When we DO catch you in the halls or on the street somewhere, we are having a conversation that we know is going to be very brief and so we know there is a choice between trying to take time to answer questions about Patrick and sharing our lives honestly and sincerely wanting to spend time hearing about and catching up with YOU. We don’t want every adult conversation we have to be consumed with medical updates, and so we may skim or skip over details. One friend accused me of trying to hide how I’m really struggling. I’m not trying to hide anything. I just don’t want to waste our conversation.

You won’t read as often about the things that made me cry on this blog right now. We have a different set of frustrations here at home. I don’t want to put in print the experiences where someone I love might have innocently hurt my feelings. I know that hurt feelings have much more blame in the person feeling them. I’ve learned over the years that people are trying to say things that are supportive and helpful and if I look between the lines I see and hear and feel love.

Because soil contains bacteria, gardening requires mask, gloves, and overclothes. Patrick still thinks it is worth it to help.

Because soil contains bacteria, gardening requires mask, gloves, and overclothes. Patrick still thinks it is worth it to help.

But there is one thing I have encountered a few times that I’d like to talk about because it is hurting and I don’t think you know.

I’d like to ask you to stop trying to find my silver linings and rainbows.

There was a marvelous sermon given in LDS General Conference a year ago. If you’re facing hard times, and let’s face it, who isn’t?, I highly recommend that you read this talk in its entirely. You’ll find it here. In it, President Dieter F. Uctdorf said:

We sometimes think that being grateful is what we do after our problems are solved, but how terribly shortsighted that is. How much of life do we miss by waiting to see the rainbow before thanking God that there is rain?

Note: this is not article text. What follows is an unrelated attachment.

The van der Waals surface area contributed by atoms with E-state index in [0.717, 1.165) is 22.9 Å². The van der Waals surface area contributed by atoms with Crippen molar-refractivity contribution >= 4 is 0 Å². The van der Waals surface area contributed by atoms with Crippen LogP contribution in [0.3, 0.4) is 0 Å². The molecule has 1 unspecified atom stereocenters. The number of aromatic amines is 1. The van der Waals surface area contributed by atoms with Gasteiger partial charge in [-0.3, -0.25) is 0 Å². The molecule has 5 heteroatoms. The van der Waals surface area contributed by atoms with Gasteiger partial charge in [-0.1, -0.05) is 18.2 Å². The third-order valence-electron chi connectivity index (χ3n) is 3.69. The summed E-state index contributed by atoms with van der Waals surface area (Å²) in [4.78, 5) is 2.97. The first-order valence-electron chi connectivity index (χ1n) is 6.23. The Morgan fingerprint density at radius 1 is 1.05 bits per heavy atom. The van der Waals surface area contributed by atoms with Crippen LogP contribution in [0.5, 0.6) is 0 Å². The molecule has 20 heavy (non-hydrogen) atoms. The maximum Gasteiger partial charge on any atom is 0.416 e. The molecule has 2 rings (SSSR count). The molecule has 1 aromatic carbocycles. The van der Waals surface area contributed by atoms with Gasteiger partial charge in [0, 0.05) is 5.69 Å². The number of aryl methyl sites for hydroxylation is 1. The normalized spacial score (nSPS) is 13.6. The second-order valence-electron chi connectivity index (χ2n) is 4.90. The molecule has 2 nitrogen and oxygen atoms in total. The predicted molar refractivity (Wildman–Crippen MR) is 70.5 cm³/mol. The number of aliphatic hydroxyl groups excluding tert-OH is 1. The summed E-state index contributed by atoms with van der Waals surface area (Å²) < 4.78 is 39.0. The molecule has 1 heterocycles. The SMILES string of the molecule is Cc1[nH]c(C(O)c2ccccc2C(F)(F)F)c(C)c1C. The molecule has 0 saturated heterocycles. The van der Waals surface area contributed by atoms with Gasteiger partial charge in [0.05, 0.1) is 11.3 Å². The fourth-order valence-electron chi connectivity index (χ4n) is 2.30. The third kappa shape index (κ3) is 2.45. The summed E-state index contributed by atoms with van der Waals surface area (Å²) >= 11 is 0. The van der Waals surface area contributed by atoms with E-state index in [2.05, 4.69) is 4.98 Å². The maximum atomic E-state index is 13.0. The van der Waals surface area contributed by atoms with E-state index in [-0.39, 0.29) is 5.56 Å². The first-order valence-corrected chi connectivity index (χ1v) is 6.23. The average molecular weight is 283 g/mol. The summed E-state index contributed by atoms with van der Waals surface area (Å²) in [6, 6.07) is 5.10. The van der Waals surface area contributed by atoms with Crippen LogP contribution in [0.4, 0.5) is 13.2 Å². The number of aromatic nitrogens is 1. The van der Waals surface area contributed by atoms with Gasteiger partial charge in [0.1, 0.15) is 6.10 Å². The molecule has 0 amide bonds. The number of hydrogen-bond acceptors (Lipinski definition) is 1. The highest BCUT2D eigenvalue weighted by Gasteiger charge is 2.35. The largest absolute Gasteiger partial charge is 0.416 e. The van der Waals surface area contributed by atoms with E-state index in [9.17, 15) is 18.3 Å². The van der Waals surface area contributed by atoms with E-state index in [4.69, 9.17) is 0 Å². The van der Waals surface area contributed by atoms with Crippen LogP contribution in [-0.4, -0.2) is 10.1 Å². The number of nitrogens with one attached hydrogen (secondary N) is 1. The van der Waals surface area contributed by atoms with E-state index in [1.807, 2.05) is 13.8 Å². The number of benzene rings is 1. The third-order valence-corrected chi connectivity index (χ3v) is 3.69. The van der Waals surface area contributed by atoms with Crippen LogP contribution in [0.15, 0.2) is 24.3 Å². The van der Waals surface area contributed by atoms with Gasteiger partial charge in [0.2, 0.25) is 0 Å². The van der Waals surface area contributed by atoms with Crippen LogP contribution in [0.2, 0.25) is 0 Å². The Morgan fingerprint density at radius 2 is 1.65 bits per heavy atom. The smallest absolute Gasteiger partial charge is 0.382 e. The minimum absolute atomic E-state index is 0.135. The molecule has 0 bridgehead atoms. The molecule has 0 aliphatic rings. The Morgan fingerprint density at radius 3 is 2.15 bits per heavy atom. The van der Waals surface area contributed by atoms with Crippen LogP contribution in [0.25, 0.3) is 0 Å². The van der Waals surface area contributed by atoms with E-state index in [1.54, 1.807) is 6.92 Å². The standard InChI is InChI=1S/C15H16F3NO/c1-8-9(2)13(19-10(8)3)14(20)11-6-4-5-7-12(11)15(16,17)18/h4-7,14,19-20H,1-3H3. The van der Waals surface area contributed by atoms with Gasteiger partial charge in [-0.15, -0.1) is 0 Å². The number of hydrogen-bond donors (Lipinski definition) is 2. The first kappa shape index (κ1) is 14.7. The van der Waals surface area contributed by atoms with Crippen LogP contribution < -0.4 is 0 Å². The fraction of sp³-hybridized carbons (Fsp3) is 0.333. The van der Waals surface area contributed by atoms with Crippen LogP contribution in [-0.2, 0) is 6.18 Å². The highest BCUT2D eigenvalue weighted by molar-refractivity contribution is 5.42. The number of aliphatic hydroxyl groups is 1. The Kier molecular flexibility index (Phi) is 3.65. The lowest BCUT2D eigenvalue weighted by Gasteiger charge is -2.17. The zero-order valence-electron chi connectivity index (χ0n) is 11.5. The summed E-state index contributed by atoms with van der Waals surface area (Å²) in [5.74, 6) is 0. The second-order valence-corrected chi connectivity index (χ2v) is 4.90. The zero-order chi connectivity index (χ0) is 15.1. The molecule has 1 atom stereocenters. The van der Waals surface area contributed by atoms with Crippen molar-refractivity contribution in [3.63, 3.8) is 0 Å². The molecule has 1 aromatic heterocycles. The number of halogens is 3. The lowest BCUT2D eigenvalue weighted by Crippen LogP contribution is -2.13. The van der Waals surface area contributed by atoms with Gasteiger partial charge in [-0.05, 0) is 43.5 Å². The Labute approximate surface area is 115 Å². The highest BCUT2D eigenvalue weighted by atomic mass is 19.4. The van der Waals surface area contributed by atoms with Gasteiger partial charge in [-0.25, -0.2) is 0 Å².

It took me a lot of years of hard trials to learn that happiness is not something that comes to us after trials have passed. Happiness comes from learning to be grateful for our blessings right now. It comes from learning to see God’s hand in our lives. Right. Now.

That doesn’t mean that if you are struggling, if you are mourning, if you are going through hard times right now that you are ungrateful, unfaithful, or unhappy.

It has been a hard couple of weeks. We took a gamble and took Patrick out a little more than usual two weeks ago and he got sick. Being sick made him frustrated and moody. It meant even more limitations for him, which made him angry. We had a week of daily appointments.. appointments we shouldn’t miss and so we gloved and masked and we still went, which only made him feel worse. In the times inbetween, Patrick expressed his anger by acting out against the only people he had to vent to, his parents. Steroid fueled kindergarten anger is hard to deal with. Add to that the sleepiness caused by antihistimines and the insomnia caused by prograf and a stuffy nose? And monitoring his oxygen saturation periodically while he slept to be sure he was still doing ok. And, well.. you can imagine.

Thankfully, his prograf levels were accidentally low when he got sick and he was able to fight off the illness without needing medical intervention. But just as he got better, Brian caught the cold. He was down for the weekend, and then I got sick, too. Remember, we all spent the winter in fairly sterile settings and so none of us has immunity against this year’s viruses. Well, on the heels of a stressful week with Patrick, my body was fairly weak. I have spent the last few days fairly sick.

And it has rained most of the week. So we have been stuck inside more than usual. And, as Patrick has felt better, his body’s sensory system has been craving movement, so this was not a good week for that.

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If you asked me this week how Patrick is doing, I probably would have told you about those things. Because that is what has happened this week and it helps me to talk about my struggles.

That’s the rain in our lives right now. And friends are there to talk about the rainy times, too, right?